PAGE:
At least two episodes during this period deserve our attention. The first, Obadiah’s saving of a hundred prophets, may be of help to those facing the decision whether to quit a job in an organization that has become unethical, a decision that many face in the world of work.
Obadiah is the chief of staff in King Ahab’s palace. (Ahab is infamous even today as the most wicked of Israel’s kings.) Ahab’s queen, Jezebel, orders the prophets of the Lord to be killed. As a high official in Ahab’s court, Obadiah has advance word of the operation, as well as the means to circumvent it. He hides a hundred prophets in two caves and provides them bread and water until the crises abates. They are saved only because someone “who revered the Lord greatly” (1 Kings 18:3) is in a position of authority to protect them. A similar situation occurs in the Book of Esther, told in much greater detail, see “Working Within a Fallen System (Esther)” at www.theologyofwork.org.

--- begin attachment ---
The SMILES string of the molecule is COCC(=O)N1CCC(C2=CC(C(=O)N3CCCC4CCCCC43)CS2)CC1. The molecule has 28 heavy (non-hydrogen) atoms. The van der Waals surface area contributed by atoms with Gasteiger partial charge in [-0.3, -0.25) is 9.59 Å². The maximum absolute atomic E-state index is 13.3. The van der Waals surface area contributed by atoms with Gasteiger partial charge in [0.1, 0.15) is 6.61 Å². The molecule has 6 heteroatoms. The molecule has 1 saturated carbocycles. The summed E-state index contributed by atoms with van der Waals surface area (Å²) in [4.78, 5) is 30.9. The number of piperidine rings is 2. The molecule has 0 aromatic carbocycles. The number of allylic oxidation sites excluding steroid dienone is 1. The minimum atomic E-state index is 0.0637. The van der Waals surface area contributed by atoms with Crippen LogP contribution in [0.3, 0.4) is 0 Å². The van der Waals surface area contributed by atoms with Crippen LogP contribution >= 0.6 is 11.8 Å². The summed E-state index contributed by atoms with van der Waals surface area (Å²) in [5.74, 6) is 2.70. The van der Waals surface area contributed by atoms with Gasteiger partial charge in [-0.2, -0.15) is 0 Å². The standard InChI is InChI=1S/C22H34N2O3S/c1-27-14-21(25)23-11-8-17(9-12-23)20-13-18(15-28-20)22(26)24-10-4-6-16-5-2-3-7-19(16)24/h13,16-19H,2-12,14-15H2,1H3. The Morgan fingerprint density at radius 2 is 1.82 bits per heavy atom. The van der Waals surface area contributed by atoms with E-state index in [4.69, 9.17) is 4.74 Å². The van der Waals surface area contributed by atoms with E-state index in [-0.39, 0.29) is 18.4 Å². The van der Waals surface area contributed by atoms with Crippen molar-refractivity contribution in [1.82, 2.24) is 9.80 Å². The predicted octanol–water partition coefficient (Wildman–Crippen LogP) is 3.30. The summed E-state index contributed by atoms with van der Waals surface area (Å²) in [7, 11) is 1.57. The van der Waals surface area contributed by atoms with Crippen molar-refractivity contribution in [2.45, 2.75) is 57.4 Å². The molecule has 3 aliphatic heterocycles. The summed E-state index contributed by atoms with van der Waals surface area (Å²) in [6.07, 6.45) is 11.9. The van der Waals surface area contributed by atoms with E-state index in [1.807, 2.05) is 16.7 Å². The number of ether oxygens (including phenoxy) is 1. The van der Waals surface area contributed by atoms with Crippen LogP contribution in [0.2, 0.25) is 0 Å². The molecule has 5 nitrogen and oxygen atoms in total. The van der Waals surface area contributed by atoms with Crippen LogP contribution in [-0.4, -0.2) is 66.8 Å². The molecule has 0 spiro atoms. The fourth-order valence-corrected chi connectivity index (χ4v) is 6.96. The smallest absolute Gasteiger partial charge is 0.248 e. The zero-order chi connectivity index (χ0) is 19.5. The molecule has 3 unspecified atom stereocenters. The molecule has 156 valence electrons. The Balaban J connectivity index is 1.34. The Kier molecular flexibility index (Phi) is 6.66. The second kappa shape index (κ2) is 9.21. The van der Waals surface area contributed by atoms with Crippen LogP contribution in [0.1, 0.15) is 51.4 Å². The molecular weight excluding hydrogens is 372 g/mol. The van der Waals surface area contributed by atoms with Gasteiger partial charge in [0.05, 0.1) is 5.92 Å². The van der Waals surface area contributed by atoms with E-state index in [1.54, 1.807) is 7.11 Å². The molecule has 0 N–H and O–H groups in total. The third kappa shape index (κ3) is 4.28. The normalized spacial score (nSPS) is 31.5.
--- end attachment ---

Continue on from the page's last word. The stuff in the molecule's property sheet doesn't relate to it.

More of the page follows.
It is demoralizing to work in a corrupt or evil organization. How much easier it might be to quit and find someplace holier to work. Often quitting is the only way to avoid doing evil ourselves. But no workplace on earth is purely good, and we will face ethical dilemmas wherever we work. Moreover, the more corrupt the workplace, the more it needs godly people. If there is any way to remain in place without adding to the evil ourselves, it may be that God wants us to stay. During World War II a group of officers opposed to Hitler remained in the Abwher (military intelligence) because it gave them a platform for trying to remove Hitler. Their plans failed, and most were executed, including Dietrich Bonhoeffer, the theologian. When explaining why he remained in Hitler’s army, he said, “The ultimate question for a responsible man to ask is not how he is to extricate himself heroically from the affair, but how the coming generation is to live.” Our responsibility to do what we can to help others seems to be more important to God than our desire to think of ourselves as morally pure.
Dietrich Bonhoeffer, Letters and Papers from Prison (New York: Touchstone, 1997), 7.
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